these resource usages and a resource limit of 4.

And another question is let's say we're now taking this example up here.

We've got the same durations and the same resource issues but

we've made it more flexible what the start times are.

So a start time of task 1 could be between 0 and 3, similarly for task 2 etc.

So now is it possible to make that cumulative constraint hold,

where we've made things more free?

11:54

So let's look at the answer.

So it's very easy to draw this kind of graph of these 4 different tasks, and

we'll see it's similar to one we've seen before.

So basically at time 3 we had this overload, because 1 and 3 and 2 are all

running and that needs 5 resources, so, there is no solution to that.

Now, if we freed up the start times, could we make it all fit?

Yes because we freed up the start form for 2,

we can push it back early at the time 0.

And now, it really fits under the resource limit.

12:33

All right, let's go back to our model.

We're going to add these resource constraints in,

using the cumulative global.

Basically, for every resource we're going to have this cumulative constraint using

the start times of the tasks, and the durations of the tasks,

which are the same in every cumulative constraint.

And then of course, the resources used for the tasks for this particular cumulative

constraint for resource r are just those for that resource for each of the tasks.

And the limit is this limit for that resource r.

That's what we have to do to add to our model and

we've now got a cumulative resource version of our scheduling model.

13:08

And here is the solution, so now we've shown all the tasks here color coded for

which resources they're using and we can sort of check at the start time of every

task how much of each resource is being used.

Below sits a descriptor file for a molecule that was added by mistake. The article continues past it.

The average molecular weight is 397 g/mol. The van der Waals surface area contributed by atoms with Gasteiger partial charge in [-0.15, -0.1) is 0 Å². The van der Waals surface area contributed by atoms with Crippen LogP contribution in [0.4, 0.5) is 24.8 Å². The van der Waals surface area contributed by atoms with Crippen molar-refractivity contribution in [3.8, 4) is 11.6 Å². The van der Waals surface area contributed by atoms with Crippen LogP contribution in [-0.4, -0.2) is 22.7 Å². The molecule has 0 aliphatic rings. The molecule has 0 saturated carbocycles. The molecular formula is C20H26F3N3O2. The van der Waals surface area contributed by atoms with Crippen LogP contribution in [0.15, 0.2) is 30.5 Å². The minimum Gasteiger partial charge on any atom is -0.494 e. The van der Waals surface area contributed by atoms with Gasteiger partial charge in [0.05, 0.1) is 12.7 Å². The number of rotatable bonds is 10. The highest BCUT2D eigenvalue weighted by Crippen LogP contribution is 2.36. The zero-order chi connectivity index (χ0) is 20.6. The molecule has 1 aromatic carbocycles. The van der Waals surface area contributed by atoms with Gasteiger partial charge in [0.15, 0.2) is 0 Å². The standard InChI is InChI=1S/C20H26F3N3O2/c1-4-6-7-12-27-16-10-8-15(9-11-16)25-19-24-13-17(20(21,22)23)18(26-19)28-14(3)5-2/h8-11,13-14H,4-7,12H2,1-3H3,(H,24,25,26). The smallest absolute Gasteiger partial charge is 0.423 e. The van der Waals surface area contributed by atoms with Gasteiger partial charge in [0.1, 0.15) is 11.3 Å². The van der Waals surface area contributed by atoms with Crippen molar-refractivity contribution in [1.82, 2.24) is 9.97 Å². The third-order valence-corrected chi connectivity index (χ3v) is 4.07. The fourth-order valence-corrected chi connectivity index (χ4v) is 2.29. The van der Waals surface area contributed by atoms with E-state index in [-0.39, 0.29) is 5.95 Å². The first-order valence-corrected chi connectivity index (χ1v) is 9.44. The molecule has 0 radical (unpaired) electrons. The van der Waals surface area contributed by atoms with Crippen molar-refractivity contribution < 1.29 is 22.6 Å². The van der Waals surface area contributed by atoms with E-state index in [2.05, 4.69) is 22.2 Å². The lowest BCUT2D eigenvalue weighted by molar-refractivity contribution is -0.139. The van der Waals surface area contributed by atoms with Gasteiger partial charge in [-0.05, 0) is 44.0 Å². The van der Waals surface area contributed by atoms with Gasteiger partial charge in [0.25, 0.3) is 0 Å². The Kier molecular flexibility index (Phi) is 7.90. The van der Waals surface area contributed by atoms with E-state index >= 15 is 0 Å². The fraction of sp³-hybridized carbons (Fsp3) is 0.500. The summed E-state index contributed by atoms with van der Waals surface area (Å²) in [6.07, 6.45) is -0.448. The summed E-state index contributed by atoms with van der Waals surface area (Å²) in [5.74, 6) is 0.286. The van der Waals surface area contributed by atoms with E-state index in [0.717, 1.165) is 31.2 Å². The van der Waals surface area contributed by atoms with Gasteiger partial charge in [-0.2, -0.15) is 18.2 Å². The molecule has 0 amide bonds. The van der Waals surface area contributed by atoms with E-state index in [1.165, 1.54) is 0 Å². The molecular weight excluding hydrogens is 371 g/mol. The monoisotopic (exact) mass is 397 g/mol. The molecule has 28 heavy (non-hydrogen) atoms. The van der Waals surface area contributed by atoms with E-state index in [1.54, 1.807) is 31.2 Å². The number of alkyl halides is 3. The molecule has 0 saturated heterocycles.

So here we're using 4 of the green resource we're using 2 here and 2 here.

And if we come back here we're also using 4 we're using 2 here and

2 here and none here etc.

And you can see that at each point at each start time of a task

these resource constraints are satisfied and there is the entire solution.

So you can get it all done in 90 days once we have these more quality control people.

So in summary what we are seeing here is the cumulative constraint and in fact,

there is lots of ways of actually doing inference in the cumulative constraint.

And we will see those in more detail later on in another separate part of this

course, but timetable propagation is basically the basic approach.

And it's really equivalent to the time decomposition in terms of what is

understands, but it's faster than a task decomposition.

And then there's many other ways to reason about cumulative,

reason about time intervals rather than single times and

combinations of energy based reasoning or edge finding and timetable reasoning.

So these renewable capacitated resources are the resources we talked about here,

so we've got the same number over the entire schedule.

That's one particular kind of resource, there are other kinds of resources,

which aren't renewable.

And we've seen the time decomposition here,

which is simply checking those resources each time.

The task decomposition which is a bit clever but actually sometimes doesn't

work as well is to check the resources just when every task starts.

And then the cumulative sorts to give you the best of both worlds.

It gives you the same amount of propagation or inference as this

time decomposition but it's no bigger than the task decomposition.

And what we see in here is actually what's the RCPSP problem or

resource constraints project scheduling problem and

that's a very core scheduling problem in the world of scheduling.